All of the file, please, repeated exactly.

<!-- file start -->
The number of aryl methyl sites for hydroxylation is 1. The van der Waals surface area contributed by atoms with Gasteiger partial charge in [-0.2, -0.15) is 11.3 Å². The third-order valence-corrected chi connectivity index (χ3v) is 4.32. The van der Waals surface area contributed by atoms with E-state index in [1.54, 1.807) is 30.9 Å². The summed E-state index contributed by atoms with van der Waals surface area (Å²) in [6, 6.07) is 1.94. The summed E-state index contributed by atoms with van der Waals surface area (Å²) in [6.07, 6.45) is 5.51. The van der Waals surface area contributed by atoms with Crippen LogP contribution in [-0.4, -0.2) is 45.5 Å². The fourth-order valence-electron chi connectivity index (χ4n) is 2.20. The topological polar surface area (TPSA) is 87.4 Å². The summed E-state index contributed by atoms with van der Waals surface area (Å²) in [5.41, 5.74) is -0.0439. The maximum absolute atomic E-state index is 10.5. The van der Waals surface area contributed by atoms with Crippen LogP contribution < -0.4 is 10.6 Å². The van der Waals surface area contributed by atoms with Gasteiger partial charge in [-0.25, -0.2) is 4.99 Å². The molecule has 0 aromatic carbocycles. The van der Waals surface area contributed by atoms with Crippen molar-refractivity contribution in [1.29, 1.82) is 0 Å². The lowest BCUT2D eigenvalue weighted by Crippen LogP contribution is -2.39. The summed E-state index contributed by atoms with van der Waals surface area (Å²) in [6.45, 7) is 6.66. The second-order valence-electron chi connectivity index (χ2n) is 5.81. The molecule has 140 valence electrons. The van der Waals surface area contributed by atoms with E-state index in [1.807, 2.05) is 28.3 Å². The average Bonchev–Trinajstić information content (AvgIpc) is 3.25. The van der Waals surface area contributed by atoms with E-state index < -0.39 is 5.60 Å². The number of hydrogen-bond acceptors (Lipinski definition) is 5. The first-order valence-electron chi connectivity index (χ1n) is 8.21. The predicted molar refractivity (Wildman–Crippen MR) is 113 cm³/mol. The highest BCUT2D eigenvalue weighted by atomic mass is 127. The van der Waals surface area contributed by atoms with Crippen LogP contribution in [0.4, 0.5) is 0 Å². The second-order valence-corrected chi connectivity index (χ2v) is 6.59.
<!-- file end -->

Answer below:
The number of aryl methyl sites for hydroxylation is 1. The van der Waals surface area contributed by atoms with Gasteiger partial charge in [-0.2, -0.15) is 11.3 Å². The third-order valence-corrected chi connectivity index (χ3v) is 4.32. The van der Waals surface area contributed by atoms with E-state index in [1.54, 1.807) is 30.9 Å². The summed E-state index contributed by atoms with van der Waals surface area (Å²) in [6, 6.07) is 1.94. The summed E-state index contributed by atoms with van der Waals surface area (Å²) in [6.07, 6.45) is 5.51. The van der Waals surface area contributed by atoms with Crippen LogP contribution in [-0.4, -0.2) is 45.5 Å². The fourth-order valence-electron chi connectivity index (χ4n) is 2.20. The topological polar surface area (TPSA) is 87.4 Å². The summed E-state index contributed by atoms with van der Waals surface area (Å²) in [5.41, 5.74) is -0.0439. The maximum absolute atomic E-state index is 10.5. The van der Waals surface area contributed by atoms with Crippen LogP contribution < -0.4 is 10.6 Å². The van der Waals surface area contributed by atoms with Gasteiger partial charge in [-0.25, -0.2) is 4.99 Å². The molecule has 0 aromatic carbocycles. The van der Waals surface area contributed by atoms with Crippen molar-refractivity contribution in [1.29, 1.82) is 0 Å². The lowest BCUT2D eigenvalue weighted by Crippen LogP contribution is -2.39. The summed E-state index contributed by atoms with van der Waals surface area (Å²) in [6.45, 7) is 6.66. The second-order valence-electron chi connectivity index (χ2n) is 5.81. The molecule has 140 valence electrons. The van der Waals surface area contributed by atoms with E-state index in [1.807, 2.05) is 28.3 Å². The average Bonchev–Trinajstić information content (AvgIpc) is 3.25. The van der Waals surface area contributed by atoms with E-state index < -0.39 is 5.60 Å². The number of hydrogen-bond acceptors (Lipinski definition) is 5. The first-order valence-electron chi connectivity index (χ1n) is 8.21. The predicted molar refractivity (Wildman–Crippen MR) is 113 cm³/mol. The highest BCUT2D eigenvalue weighted by atomic mass is 127. The van der Waals surface area contributed by atoms with Crippen LogP contribution in [0.4, 0.5) is 0 Å². The second-order valence-corrected chi connectivity index (χ2v) is 6.59.